Print version ISSN 1413-8670
Braz J Infect Dis vol.7 no.6 Salvador Dec. 2003
Helisângela de Almeida SilvaI; Vânia O. Steffen AbdallahII; Cláudia Lúcia CarneiroII; Paulo P. Gontijo FilhoIIFederal University of Uberlândia
IIClinical Hospital of Federal University of Uberlândia, Uberlândia, MG, Brazil
Neonates are susceptible to nosocomial infections due to immunological immaturity, prolonged hospital stay and the use of invasive procedures. We evaluated the incidence of infections and the prevalence of colonization by MRSA (Methicillin-resistant Staphylococcus aureus) and MSSA (Methilin-susceptible Staphylococcus aureus), as well as colonization risk factors. Staphylococcal infections were observed by analyzing medical records in the HICS (Hospital Infection Control Service) and the HRN (High Risk Nursery). Additionally, four inquiries concerning colonization prevalence were made for S. aureus, from January/2000 to December/2002. Clinical specimens from the nostrils, mouth and anus were cultivated in mannitol-salt agar plates and identification was made through standard methods. The frequency of neonates colonized by S. aureus was 49%. MSSA was more prevalent (57%) than MRSA (43%). Risk factors related to the acquisition of MRSA were: low weight and antibiotic use. , Hospital stay was the only variable significantly associated with colonization by S. aureus. The incidence of infections by S. aureus during the last three years was 2.18% (159 cases). Nine of them (5.5%) were associated with MRSA and 150 (94.5%) with MSSA. Staphylococcal infections were considered as invasive (sepsis) and non-invasive (conjunctivitis, cutaneous), corresponding to 31% and 69%, respectively. The MRSA phenotype in infection was rare compared with methicillin-susceptible samples, although S. aureus, MRSA and MSSA colonization rates were high.
Key Word: Staphylococcus aureus, neonates, infection, colonization and risk factors.
Nosocomial infections result in considerable morbidity and mortality among neonates, especially those in neonatal intensive care units [1-3].
The most frequently found microorganism involved in these infections is Gram-positive Staphylococcus aureus; it is considered the most important agent of endemic infections as well as outbreaks, followed by S. epidermidis, associated with central venous catheters [4,5].
Although -methicillin-susceptible S. aureus (MSSA) continues to be the most frequent pathogen in hospitalized neonates, the resistant phenotype (MRSA) is of great importance, as it is associated with many outbreaks [6,7].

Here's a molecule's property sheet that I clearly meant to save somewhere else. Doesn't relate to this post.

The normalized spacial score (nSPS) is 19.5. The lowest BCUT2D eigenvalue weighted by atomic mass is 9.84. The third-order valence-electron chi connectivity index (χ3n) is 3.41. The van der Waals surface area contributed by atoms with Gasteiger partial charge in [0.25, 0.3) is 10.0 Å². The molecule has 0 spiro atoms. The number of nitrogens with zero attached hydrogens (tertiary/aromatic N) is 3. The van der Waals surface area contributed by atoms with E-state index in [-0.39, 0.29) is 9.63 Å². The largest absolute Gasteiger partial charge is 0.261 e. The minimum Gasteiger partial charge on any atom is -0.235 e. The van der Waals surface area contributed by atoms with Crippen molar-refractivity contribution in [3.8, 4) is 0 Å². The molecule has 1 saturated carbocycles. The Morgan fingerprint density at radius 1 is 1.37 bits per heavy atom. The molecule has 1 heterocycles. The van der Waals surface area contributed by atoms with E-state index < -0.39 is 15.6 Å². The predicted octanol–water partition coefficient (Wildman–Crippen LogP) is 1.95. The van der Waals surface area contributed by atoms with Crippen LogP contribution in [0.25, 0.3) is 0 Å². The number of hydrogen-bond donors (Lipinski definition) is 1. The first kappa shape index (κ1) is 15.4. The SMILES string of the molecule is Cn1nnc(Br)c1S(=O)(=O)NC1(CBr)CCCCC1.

The umbilical cord, the perineum and the groin are the first sites to be colonized by S. aureus in neonates, the colonization of these mucocutaneous sites being an important risk factor for S. aureus infections . Though the neonate can be colonized through contact with the mother, many population-based studies provide good evidence that the nursery staff usually spreads this microorganism, and that the hands are the most important route of transmission [8,9]. Previous colonization is the most important risk factor for staphylococcal infections , being followed by premature birth, low weight, immunodeficiency, prolonged hospital stay, antimicrobial use, invasive methods and surgical interventions [7,11,12].
We evaluated the rates of infection, incidence, and colonization prevalence by MRSA and MSSA, as well as colonization risk factors in colonized neonates, from January, 2000, to December, 2002.
Materials and Methods
Hospital. This study was made at the High Risk Nursery (HRN) of the Clinics Hospital, Federal University of Uberlândia (HC-UFU), with approximately 45 beds, which attends at a tertiary level. This study was approved by the Commission of Ethics of this University.
Study design. Staphylococcus aureus infection data was obtained by analyzing neonate medical records of the Hospital Infection Control Service (HICS) and the HRN.
Four prevalence inquiries (25/10/2000, 11/09/2001, 05/02/2002 and 23/08/2002) were made of S. aureus colonization. Clinical specimens were collected from all the neonates in the unit and an individual record was filled out with the demographic data, clinical, and intrinsic and extrinsic risk factors.
Microbiological techniques. Clinical specimens were collected by swabs, from the anus, mouth and nostril. The samples were taken to the laboratory in tubes containing "Trypticase Soy Broth" (TSB). They were cultivated in mannitol-salt agar plates and incubated at 370 C during 24 to 48 hours. The colonies were characterized as Staphylococcus through Gram staining and by the catalase test. Staphylococcus aureus identification was made by mannitol-salt agar fermentation. The cultures were kept in stock agar tubes containing 20% glycerol in a freezer (-200 C). A sample of S. aureus ATCC 25923 were used as a control. MRSA samples were characterized through cultivation in screening agar containing 4% NACl and 6mg oxacillin /mL .
Statistical analysis. The epidemiological data were analyzed by X2, t Student and exact Fisher tests by using the Epi-Info 5.0 program , considering P< 0.05 as significant.
During the inquiries, 143 neonates were analyzed. The frequency of colonization by S. aureus was 49% (70/143). MSSA was more prevalent than MRSA, with colonization rates of 57% and 43%, respectively. MRSA was more frequent only in the second inquiry (79%) (Table 1).